The volunteers said it was worthwhile program from FSL-India. As volunteers they were looking forward to have a new cultural experience. The volunteers said the enjoyed the function and learnt about Indian tradition.
Orane, France : This is the first wedding I attended. It was a really interesting and nice experience. As expected, the traditions are really different from France (except for the rice). And weddings are part of the culture, so I am really glad that I had the chance to see all the rituals during the ceremony with the groom and the bride. After the ceremony, I also enjoyed the delicious food served on the banana leaf.
Hanan, Sweden:Today’s cultural event was surely interesting and different from any other wedding I have attended to. It was a super nice atmosphere and also nice to see so many people all together. I have to say that after being in India for almost 5 months, you never get used to all the colourful places and clothes, and you always get amazed by it. In today’s wedding, all the women were wearing very beautiful saris with many different colours. Even the bride and the groom were also wearing breathtaking costumes. You never experience these colourful dresses and saris in European weddings. For that reason, I think it’s so cool to experience this and to participate in it.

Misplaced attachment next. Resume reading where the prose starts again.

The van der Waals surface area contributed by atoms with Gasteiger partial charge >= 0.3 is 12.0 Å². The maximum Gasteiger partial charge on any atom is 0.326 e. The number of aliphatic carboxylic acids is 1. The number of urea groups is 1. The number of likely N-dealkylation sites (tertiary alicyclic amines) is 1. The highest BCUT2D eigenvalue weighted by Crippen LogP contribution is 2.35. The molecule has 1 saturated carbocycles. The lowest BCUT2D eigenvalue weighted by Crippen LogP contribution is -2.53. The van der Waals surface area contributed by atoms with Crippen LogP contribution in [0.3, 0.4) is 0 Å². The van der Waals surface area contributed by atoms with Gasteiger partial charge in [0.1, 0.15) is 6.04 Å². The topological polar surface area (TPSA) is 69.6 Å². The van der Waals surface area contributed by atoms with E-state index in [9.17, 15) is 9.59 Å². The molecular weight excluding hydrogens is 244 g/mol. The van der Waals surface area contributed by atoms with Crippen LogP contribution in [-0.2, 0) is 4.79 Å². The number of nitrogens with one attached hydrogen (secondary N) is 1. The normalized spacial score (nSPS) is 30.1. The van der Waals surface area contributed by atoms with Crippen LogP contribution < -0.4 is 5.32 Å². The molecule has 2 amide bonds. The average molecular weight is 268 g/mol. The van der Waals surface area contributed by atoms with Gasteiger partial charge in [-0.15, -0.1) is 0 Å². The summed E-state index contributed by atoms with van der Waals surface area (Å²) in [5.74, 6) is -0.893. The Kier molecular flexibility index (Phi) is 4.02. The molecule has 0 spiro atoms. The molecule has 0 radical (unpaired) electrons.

Jesus, Spain: Very interesting experience. We discovered how it is have an Indian wedding in the best way… living it! Traditions, rituals, celebrations… so interesting and very nice Indian culture immersion!